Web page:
Several diseases contributed to the enfeeblement of the men of the V Corps at this time, but the most dangerous was malaria, which, because of the habits of the Anopheles mosquito, was a particularly great threat to the men camped outside Santiago during and after the siege of that town. To Roosevelt's surprise, malaria affected black units as much as it did white. An estimated 75 percent or more of the soldiers suffered from some form of the disease, but the most common was apparently falciparum. Although the fever usually lasted only four to six days, it left its victims too weak to return to duty. Fortunately, quinine was in sufficient supply by this point, for it was widely used, even for cases of diarrhea, which were often blamed on malaria and were, therefore, often treated with large amounts of quinine, usually administered by rectum. The way in which malaria was communicated from one man to another had just been established, and many Army surgeons still believed that the infection was acquired through water that carried the plasmodium. Thus when the malaria rate continued to rise even after the men were ordered to boil their drinking water, doctors assumed that the order had not been obeyed.24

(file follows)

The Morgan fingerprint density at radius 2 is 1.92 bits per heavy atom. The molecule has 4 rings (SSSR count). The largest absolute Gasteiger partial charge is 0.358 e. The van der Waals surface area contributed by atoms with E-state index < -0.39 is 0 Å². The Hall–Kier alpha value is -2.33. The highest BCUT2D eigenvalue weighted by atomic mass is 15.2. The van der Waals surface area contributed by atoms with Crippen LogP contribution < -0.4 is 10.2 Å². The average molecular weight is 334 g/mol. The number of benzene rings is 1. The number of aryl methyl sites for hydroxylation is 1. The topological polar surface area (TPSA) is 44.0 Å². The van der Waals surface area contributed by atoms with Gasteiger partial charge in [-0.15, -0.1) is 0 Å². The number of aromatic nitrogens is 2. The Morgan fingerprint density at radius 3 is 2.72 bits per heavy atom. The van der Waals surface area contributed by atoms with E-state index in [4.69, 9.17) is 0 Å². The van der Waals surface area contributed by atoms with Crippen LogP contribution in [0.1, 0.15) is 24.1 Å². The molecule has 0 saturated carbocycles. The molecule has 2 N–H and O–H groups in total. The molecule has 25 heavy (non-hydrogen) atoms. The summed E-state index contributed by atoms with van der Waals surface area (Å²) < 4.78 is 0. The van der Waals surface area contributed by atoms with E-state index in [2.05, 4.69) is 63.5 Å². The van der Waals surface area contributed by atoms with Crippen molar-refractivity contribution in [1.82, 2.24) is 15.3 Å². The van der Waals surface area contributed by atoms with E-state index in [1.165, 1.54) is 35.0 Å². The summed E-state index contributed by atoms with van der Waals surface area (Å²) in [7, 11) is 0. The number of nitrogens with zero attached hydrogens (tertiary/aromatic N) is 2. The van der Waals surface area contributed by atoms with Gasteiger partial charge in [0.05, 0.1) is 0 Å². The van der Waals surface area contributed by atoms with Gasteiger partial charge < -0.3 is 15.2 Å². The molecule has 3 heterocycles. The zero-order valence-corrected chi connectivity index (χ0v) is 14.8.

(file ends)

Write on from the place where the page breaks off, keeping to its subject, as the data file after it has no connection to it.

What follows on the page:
Typhoid, too, was soon exacting a higher death toll in the debilitated V Corps than among the units that remained in the United States, and diarrhea and dysentery



were becoming more common as time passed. Despite all efforts to keep drinking water pure, sources might be polluted by men, by animals, and by laundry washed in streams. Boiling large amounts of water was rendered difficult by the delayed arrival in Cuba of the necessary cauldrons and a shortage of fuel for fires. "Ephemeral fever," which did not respond to quinine and might have been either typhoid or dengue, and other fevers added to the miseries the men were enduring, since they were widespread and debilitating, involving a lengthy convalescence. None of the V Corps' many health problems involved the much publicized so-called embalmed beef. The meat was often unappetizing and sometimes had been so long unrefrigerated as to be inedible, but investigation failed to support charges that any that had been preserved with harmful chemicals had been fed to the troops.25